with Gregory R. Hancock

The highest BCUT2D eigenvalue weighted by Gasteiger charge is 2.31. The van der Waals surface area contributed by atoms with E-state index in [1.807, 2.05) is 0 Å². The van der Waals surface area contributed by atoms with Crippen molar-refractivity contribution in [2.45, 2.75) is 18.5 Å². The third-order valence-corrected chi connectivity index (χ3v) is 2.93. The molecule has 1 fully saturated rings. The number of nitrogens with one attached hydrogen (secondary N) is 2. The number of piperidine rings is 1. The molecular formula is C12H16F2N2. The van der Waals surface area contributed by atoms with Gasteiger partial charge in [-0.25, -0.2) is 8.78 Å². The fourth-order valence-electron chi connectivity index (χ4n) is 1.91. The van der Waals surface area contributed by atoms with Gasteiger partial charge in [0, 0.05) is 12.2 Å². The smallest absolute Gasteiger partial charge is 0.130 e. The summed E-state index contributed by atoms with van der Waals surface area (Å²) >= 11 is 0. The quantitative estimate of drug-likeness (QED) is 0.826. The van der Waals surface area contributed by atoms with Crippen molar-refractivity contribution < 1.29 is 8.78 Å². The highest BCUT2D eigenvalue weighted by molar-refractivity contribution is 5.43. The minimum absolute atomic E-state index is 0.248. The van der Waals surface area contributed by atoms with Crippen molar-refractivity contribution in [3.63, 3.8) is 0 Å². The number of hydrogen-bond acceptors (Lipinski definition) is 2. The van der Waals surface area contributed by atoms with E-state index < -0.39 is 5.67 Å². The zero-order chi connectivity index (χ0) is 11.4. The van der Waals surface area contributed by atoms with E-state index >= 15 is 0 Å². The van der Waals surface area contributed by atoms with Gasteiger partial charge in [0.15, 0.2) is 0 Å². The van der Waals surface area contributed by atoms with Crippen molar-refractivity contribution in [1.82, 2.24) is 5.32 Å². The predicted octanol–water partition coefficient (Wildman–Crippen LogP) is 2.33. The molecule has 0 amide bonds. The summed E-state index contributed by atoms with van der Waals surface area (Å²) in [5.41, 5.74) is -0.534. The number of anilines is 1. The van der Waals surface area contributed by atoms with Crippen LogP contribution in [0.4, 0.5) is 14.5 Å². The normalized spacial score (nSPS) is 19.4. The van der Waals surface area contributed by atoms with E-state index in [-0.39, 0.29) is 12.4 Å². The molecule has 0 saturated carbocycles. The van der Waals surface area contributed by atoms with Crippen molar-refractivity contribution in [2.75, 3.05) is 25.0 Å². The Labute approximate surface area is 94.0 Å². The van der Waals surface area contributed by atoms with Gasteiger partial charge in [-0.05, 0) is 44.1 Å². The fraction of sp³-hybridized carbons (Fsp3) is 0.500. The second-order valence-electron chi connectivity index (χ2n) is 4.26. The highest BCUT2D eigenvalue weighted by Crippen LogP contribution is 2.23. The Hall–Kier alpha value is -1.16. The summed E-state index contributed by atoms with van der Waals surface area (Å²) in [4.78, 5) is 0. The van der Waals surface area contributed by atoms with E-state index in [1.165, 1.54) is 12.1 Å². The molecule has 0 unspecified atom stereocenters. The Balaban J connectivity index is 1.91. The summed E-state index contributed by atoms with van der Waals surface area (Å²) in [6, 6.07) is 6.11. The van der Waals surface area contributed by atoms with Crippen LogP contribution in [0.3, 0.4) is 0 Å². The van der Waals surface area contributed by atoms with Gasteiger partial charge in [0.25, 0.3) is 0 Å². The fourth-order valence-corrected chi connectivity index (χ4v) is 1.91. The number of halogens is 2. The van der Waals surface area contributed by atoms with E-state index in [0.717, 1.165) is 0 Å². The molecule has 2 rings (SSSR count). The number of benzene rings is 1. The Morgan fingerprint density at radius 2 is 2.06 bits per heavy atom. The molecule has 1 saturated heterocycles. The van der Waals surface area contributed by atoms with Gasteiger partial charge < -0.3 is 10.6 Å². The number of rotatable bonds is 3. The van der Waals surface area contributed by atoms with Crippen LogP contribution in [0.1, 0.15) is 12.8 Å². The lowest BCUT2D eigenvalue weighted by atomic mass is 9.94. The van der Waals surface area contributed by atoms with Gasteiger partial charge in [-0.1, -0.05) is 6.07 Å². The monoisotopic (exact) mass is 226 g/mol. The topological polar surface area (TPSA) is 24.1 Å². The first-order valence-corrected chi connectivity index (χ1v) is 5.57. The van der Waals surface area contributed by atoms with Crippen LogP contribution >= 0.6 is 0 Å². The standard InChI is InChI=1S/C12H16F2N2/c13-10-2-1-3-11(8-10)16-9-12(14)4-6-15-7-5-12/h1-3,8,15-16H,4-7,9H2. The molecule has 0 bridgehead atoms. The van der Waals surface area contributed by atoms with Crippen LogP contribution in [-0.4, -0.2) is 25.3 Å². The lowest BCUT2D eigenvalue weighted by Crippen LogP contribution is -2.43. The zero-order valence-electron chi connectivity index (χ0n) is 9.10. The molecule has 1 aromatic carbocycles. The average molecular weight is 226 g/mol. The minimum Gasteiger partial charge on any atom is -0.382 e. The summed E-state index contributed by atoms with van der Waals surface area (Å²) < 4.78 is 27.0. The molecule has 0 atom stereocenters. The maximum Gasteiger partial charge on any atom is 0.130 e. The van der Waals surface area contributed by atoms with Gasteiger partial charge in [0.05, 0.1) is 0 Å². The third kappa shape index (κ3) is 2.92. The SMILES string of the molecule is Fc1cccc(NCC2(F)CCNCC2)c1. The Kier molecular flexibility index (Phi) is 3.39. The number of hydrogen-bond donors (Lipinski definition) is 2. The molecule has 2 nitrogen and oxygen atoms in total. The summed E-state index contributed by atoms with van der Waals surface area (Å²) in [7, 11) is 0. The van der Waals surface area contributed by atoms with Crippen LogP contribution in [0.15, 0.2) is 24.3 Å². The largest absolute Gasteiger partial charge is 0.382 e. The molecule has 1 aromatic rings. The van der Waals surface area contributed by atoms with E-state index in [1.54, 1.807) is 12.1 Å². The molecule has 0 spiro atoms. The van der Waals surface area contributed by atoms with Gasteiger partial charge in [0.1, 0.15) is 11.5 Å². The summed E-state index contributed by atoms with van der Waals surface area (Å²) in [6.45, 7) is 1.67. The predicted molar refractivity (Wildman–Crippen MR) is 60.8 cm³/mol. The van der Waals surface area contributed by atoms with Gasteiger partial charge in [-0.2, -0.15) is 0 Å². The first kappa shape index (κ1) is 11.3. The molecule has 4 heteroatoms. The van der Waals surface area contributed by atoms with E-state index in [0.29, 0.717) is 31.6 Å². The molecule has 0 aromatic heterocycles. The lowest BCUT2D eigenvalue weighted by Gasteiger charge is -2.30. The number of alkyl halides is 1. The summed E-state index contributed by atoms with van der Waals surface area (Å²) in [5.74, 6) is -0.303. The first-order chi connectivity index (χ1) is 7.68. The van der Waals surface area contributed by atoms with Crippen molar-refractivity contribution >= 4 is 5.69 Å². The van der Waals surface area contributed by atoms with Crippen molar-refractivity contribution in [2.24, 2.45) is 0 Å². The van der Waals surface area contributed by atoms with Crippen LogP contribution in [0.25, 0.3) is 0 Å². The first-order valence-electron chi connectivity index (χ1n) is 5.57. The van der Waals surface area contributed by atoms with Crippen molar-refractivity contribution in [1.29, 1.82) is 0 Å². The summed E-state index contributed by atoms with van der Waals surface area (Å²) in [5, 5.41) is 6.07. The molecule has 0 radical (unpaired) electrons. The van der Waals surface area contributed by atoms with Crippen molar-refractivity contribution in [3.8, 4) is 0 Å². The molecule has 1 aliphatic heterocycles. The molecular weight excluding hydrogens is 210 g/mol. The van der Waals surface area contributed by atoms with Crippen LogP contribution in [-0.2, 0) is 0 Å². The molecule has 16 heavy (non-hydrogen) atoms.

Structural equation modeling, in general, represents a process for assessing theories about causal relations among measured and latent variables through modeling those theories’ implications for the variances and covariances of observed variables. Mean structure models extend these models to allow for the assessment of theories about population differences in latent means, akin to analysis of variance on latent outcomes. The ability to do so greatly enhances researchers’ capacity to deal with experimental and quasi-experimental settings, facilitating more statistical power and/or requiring fewer subjects to conduct such studies. Latent growth modeling is a special application of structural equation modeling, which may or may not involve a mean structure, that allows one to assess individual differences in subjects’ growth/change over time in one or more measured or latent outcomes, as well as the measured and latent time- independent and time-dependent determinants of that change. This invited lecture will briefly review structural equation modeling, and then provide an introduction to latent mean and latent growth models within a structural equation modeling framework.